Mentions: The temporal distribution of cases is described in Figure 1. No obvious overall seasonal pattern can be observed. The peak in June and July 2009 corresponds to the FLU-A(H1N1)pdm09 pandemic [16]. As this peak tailed off, we observed an increase in FLU-B cases (starting Feb–Mar 2010). Subsequently, as the FLU-B cases fell, Adenovirus E (ADV-E) cases started to increase. Coxsackie/echovirus (CV) and rhinovirus (RV) infections were consistently present in the earlier periods but appeared to tail off by 2012, corresponding to the rise in FRI cases due to other viruses.

Bottom Line: The sensitivity, specificity, positive predictive value and negative predictive value of ILI for influenza among FRI cases were 72%, 48%, 40% and 69% respectively.There are multiple viral etiologies for FRI and ILI with differing clinical symptoms in the Singapore military.Influenza and coxsackevirus were the most common etiology for FRI, while influenza and adenoviruses displayed the most febrile symptoms.

View Article: PubMed Central - HTML - PubMed

Affiliation: Biodefence Centre, Ministry of Defence, Singapore, Singapore. vernonljm@hotmail.com.

ABSTRACT

Background: Few studies have comprehensively described tropical respiratory disease surveillance in military populations. There is also a lack of studies comparing clinical characteristics of the non-influenza pathogens with influenza and amongst themselves.

Methods: From May 2009 through October 2012, 7733 consenting cases of febrile respiratory illness (FRI) (temperature [greater than or equal to]37.5 degrees C with cough or sorethroat) and controls in the Singapore military had clinical data and nasal washes collected prospectively. Nasal washes underwent multiplex PCR, and the analysis was limited to viral mono-infections.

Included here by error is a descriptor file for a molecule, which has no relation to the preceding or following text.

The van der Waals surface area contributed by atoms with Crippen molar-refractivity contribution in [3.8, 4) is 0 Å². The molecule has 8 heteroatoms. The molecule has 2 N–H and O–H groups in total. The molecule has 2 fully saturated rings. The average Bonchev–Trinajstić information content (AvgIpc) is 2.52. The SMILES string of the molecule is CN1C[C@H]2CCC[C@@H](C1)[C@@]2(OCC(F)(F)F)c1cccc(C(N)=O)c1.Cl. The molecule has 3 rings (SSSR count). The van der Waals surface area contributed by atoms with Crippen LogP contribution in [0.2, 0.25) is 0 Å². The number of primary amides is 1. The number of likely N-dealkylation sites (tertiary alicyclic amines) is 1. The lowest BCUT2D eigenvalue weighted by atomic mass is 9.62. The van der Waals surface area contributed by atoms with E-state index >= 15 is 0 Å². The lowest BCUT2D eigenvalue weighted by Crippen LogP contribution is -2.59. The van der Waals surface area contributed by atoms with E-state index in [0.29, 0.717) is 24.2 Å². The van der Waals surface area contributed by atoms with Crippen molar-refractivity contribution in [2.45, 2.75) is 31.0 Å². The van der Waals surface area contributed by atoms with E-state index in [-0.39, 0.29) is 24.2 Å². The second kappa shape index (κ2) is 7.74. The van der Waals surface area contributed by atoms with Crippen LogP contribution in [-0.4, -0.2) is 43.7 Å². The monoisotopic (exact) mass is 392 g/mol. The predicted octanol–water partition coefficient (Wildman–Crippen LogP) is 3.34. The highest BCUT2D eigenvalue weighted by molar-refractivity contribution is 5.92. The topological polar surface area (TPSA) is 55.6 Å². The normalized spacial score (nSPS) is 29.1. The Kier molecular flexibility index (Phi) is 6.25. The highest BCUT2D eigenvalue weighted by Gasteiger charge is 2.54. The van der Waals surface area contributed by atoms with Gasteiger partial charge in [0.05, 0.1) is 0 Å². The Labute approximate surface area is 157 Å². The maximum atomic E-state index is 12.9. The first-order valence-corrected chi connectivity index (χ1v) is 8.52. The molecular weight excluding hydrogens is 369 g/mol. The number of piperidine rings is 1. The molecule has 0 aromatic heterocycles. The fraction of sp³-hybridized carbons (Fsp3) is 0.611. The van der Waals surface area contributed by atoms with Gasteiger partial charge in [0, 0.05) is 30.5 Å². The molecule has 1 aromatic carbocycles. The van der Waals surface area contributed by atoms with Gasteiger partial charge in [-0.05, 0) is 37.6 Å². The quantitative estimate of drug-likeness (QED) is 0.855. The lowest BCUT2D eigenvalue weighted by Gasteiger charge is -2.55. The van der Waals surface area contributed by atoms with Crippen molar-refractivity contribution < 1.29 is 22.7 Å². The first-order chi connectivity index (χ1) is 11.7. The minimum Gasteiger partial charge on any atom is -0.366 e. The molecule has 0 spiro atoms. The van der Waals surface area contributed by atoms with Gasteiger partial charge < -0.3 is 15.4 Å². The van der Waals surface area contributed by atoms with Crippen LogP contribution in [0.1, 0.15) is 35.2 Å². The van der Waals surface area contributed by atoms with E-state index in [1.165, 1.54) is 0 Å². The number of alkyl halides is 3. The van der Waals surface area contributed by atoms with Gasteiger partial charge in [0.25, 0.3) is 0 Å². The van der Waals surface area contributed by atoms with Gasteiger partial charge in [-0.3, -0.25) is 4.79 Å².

Results: 49% of cases tested positive for at least one virus, of whom 10% had multiple infections. 53% of the FRI cases fulfilled the definition of influenza-like illness (ILI), of whom 52% were positive for at least one virus. The most frequent etiologies for mono-infections among FRI cases were Influenza A(H1N1)pdm09 (13%), Influenza B (13%) and coxsackevirus (9%). The sensitivity, specificity, positive predictive value and negative predictive value of ILI for influenza among FRI cases were 72%, 48%, 40% and 69% respectively. On logistic regression, there were marked differences in the prevalence of different symptoms and signs between viruses with fever more prevalent amongst influenza and adenovirus infections than other viruses.

Conclusion: There are multiple viral etiologies for FRI and ILI with differing clinical symptoms in the Singapore military. Influenza and coxsackevirus were the most common etiology for FRI, while influenza and adenoviruses displayed the most febrile symptoms. Further studies should explore these differences and possible interventions.

Show MeSH
Related in: MedlinePlus